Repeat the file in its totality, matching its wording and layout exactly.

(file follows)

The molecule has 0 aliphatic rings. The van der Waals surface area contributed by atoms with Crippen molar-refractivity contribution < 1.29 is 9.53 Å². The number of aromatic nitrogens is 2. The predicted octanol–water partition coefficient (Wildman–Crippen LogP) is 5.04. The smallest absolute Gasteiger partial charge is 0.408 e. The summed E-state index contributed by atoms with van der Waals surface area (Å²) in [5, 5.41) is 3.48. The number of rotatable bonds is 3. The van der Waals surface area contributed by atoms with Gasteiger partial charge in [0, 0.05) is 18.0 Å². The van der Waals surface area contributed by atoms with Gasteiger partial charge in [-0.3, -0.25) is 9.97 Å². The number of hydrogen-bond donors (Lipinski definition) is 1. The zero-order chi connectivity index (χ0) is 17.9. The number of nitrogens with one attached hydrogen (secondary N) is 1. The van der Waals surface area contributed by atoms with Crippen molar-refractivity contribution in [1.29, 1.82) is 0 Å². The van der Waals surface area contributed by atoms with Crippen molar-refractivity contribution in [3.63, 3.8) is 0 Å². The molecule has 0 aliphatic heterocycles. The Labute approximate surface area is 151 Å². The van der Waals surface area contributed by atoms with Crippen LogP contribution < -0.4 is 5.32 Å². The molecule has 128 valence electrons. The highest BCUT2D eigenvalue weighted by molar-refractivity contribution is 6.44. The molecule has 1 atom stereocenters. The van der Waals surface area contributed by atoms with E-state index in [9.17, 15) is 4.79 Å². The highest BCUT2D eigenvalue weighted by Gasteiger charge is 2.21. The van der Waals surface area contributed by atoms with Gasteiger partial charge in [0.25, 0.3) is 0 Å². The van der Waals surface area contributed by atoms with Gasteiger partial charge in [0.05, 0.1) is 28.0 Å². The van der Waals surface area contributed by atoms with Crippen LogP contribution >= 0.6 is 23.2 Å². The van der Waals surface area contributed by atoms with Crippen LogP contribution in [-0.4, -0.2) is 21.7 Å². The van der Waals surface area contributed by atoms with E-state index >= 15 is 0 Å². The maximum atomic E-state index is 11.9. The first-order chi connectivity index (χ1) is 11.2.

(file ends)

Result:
The molecule has 0 aliphatic rings. The van der Waals surface area contributed by atoms with Crippen molar-refractivity contribution < 1.29 is 9.53 Å². The number of aromatic nitrogens is 2. The predicted octanol–water partition coefficient (Wildman–Crippen LogP) is 5.04. The smallest absolute Gasteiger partial charge is 0.408 e. The summed E-state index contributed by atoms with van der Waals surface area (Å²) in [5, 5.41) is 3.48. The number of rotatable bonds is 3. The van der Waals surface area contributed by atoms with Gasteiger partial charge in [0, 0.05) is 18.0 Å². The van der Waals surface area contributed by atoms with Gasteiger partial charge in [-0.3, -0.25) is 9.97 Å². The number of hydrogen-bond donors (Lipinski definition) is 1. The zero-order chi connectivity index (χ0) is 17.9. The number of nitrogens with one attached hydrogen (secondary N) is 1. The van der Waals surface area contributed by atoms with Crippen molar-refractivity contribution in [1.29, 1.82) is 0 Å². The van der Waals surface area contributed by atoms with Crippen molar-refractivity contribution in [3.63, 3.8) is 0 Å². The molecule has 0 aliphatic heterocycles. The Labute approximate surface area is 151 Å². The van der Waals surface area contributed by atoms with Crippen LogP contribution < -0.4 is 5.32 Å². The molecule has 128 valence electrons. The highest BCUT2D eigenvalue weighted by molar-refractivity contribution is 6.44. The molecule has 1 atom stereocenters. The van der Waals surface area contributed by atoms with E-state index in [9.17, 15) is 4.79 Å². The highest BCUT2D eigenvalue weighted by Gasteiger charge is 2.21. The van der Waals surface area contributed by atoms with Gasteiger partial charge in [0.25, 0.3) is 0 Å². The van der Waals surface area contributed by atoms with Gasteiger partial charge in [0.05, 0.1) is 28.0 Å². The van der Waals surface area contributed by atoms with Crippen LogP contribution >= 0.6 is 23.2 Å². The van der Waals surface area contributed by atoms with Crippen LogP contribution in [-0.4, -0.2) is 21.7 Å². The van der Waals surface area contributed by atoms with E-state index >= 15 is 0 Å². The maximum atomic E-state index is 11.9. The first-order chi connectivity index (χ1) is 11.2.